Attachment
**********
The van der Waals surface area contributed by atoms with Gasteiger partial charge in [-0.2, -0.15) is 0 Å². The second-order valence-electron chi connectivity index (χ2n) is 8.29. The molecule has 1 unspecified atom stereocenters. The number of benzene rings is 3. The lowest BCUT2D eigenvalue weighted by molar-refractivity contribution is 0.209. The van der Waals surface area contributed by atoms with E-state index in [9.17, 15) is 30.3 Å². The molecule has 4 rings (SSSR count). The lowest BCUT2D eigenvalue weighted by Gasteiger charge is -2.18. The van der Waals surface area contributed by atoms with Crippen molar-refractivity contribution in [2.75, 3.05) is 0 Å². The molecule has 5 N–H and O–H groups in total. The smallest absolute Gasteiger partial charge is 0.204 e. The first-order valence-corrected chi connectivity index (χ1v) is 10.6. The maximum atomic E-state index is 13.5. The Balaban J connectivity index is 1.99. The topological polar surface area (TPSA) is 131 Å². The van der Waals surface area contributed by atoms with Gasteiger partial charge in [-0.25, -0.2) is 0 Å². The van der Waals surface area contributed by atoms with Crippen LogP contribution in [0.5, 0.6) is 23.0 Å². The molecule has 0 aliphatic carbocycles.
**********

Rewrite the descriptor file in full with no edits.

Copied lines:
The van der Waals surface area contributed by atoms with Gasteiger partial charge in [-0.2, -0.15) is 0 Å². The second-order valence-electron chi connectivity index (χ2n) is 8.29. The molecule has 1 unspecified atom stereocenters. The number of benzene rings is 3. The lowest BCUT2D eigenvalue weighted by molar-refractivity contribution is 0.209. The van der Waals surface area contributed by atoms with E-state index in [9.17, 15) is 30.3 Å². The molecule has 4 rings (SSSR count). The lowest BCUT2D eigenvalue weighted by Gasteiger charge is -2.18. The van der Waals surface area contributed by atoms with Crippen molar-refractivity contribution in [2.75, 3.05) is 0 Å². The molecule has 5 N–H and O–H groups in total. The smallest absolute Gasteiger partial charge is 0.204 e. The first-order valence-corrected chi connectivity index (χ1v) is 10.6. The maximum atomic E-state index is 13.5. The Balaban J connectivity index is 1.99. The topological polar surface area (TPSA) is 131 Å². The van der Waals surface area contributed by atoms with Gasteiger partial charge in [-0.25, -0.2) is 0 Å². The van der Waals surface area contributed by atoms with Crippen LogP contribution in [0.5, 0.6) is 23.0 Å². The molecule has 0 aliphatic carbocycles.